B/c of inadequacies of my matrix format and the minimal array of helper functions this is a bit longer than it really should be.

(defun matrix-add-zero-column-data (data-list columns)
"Adds a zero column to the front of a matrix data list. Provide the amount of COLUMNS on input"
(cond ((not data-list) '())
(t (append (cons 0.0 (seq-take data-list columns))

(defun matrix-raise-rank-Q (matrix)
"Adds a row and column of zeroes in at the top left corner. And a one in position 0,0"
(let ((rank (matrix-rows matrix))) ;; Q is always square
(matrix-from-data-list (1+ rank)
(1+ rank)
(append (cons 1.0 (make-list rank 0.0))
rank)))))

(defun matrix-build-R (sub-R intermediate-matrix)
"Insets SUB-R into INTERMEDIATE-MATRIX so that only the first row and columns are preserved"
(matrix-from-data-list (matrix-rows intermediate-matrix)
(matrix-columns intermediate-matrix)
(append (seq-take (matrix-data intermediate-matrix)
(matrix-columns intermediate-matrix))
(matrix-columns sub-R)))))

(defun matrix-householder-QR (matrix)
"Use reflection matrices to build the QR matrix"
(let* ((reflector-matrix (matrix-elementary-coordinate-reflector (matrix-get-column matrix 0)
(matrix-unit-column 0 (matrix-rows matrix))))
(intermediate-matrix (matrix-product reflector-matrix
matrix)))
(cond (( = (matrix-columns matrix) 1)
(list reflector-matrix intermediate-matrix))
(( = (matrix-rows matrix) 1)
(list reflector-matrix intermediate-matrix))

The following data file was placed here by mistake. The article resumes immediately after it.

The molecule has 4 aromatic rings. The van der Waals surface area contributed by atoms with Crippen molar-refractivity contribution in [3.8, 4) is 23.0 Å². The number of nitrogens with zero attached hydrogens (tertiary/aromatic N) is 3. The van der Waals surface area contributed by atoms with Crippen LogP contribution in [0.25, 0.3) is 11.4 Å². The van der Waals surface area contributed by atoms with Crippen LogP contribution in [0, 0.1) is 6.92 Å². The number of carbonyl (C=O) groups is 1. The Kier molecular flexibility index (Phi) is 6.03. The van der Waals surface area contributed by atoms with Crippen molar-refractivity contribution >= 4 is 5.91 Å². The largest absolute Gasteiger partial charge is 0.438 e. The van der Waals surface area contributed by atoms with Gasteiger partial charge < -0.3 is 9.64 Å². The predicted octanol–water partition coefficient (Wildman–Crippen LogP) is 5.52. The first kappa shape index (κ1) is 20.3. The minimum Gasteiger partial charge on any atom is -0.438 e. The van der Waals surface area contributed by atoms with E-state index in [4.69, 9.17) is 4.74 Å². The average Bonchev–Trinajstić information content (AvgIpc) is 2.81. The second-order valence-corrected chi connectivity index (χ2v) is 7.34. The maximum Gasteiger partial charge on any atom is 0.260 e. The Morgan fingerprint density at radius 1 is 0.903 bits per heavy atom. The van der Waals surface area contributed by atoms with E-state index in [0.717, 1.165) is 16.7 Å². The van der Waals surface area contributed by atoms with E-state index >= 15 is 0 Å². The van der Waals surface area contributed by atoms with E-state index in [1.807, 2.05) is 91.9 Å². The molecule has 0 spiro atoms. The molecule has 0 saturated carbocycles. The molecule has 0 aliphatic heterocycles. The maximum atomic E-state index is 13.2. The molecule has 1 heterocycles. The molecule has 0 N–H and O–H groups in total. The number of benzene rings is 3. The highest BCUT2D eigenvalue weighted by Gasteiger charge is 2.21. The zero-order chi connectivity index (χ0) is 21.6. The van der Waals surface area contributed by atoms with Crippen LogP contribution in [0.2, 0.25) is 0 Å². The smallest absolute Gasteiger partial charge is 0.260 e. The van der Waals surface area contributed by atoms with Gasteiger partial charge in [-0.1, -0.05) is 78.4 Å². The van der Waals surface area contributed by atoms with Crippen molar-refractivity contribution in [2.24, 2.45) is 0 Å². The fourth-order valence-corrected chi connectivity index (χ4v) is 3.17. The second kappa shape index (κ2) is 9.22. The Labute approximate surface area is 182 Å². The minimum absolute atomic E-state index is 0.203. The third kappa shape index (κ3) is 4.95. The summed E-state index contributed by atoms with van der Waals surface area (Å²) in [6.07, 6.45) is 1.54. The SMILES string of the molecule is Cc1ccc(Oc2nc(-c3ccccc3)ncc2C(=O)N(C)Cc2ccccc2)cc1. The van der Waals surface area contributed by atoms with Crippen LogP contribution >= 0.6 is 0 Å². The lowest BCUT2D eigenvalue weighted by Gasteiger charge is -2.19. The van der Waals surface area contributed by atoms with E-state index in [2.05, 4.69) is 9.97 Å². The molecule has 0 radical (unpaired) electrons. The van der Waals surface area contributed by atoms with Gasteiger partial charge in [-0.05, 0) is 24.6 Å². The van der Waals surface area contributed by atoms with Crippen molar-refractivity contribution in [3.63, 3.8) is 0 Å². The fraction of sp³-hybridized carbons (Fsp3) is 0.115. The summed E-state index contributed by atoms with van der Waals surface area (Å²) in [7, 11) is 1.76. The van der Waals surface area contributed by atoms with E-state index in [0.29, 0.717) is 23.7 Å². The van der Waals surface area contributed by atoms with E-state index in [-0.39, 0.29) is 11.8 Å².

(t
(let* ((submatrix (matrix-submatrix intermediate-matrix
1
1
(matrix-rows intermediate-matrix)
(matrix-columns intermediate-matrix)))
(submatrix-QR (matrix-householder-QR submatrix)))
(let ((sub-Q (first submatrix-QR))
(sub-R (second submatrix-QR)))
(list (matrix-product (matrix-raise-rank-Q sub-Q)
reflector-matrix)
(matrix-build-R sub-R
intermediate-matrix))))))))


In some ways this method is nicer than Gram-Schmidt b/c the goal is more direct - to zero out the columns; and the method is very clean and recursive. However the end result is harder to interpret. Q is now a product of reflectors each working on a different dimensions. It's easy to see why it's orthonormal, but what this final product signifies is not as clear as with Gram Schmidt. B/c both methods produce the same result we can use both to glean insight.

### Givens reduction

Is similar to the Householder by uses plane rotations instead. These can eliminate value in your matrix one rotation at a time. It can make sense for sparse matrices… I will return to this if it turns out crucial.

### Least Squares again

While the new QR matrices seem to have some very desirable qualities as compared to the LU, one major issue is still outstanding. When we perform Gaussian Elimination the upper and lower triangular matrices directly inform us about how to solve the Ax=b system of linear equations. Given an output b we can use back/forward substitution to pop out an x input that satisfies the system of equations. However with the QR the Q doesn't really make this same method possible b/c it's not triangular.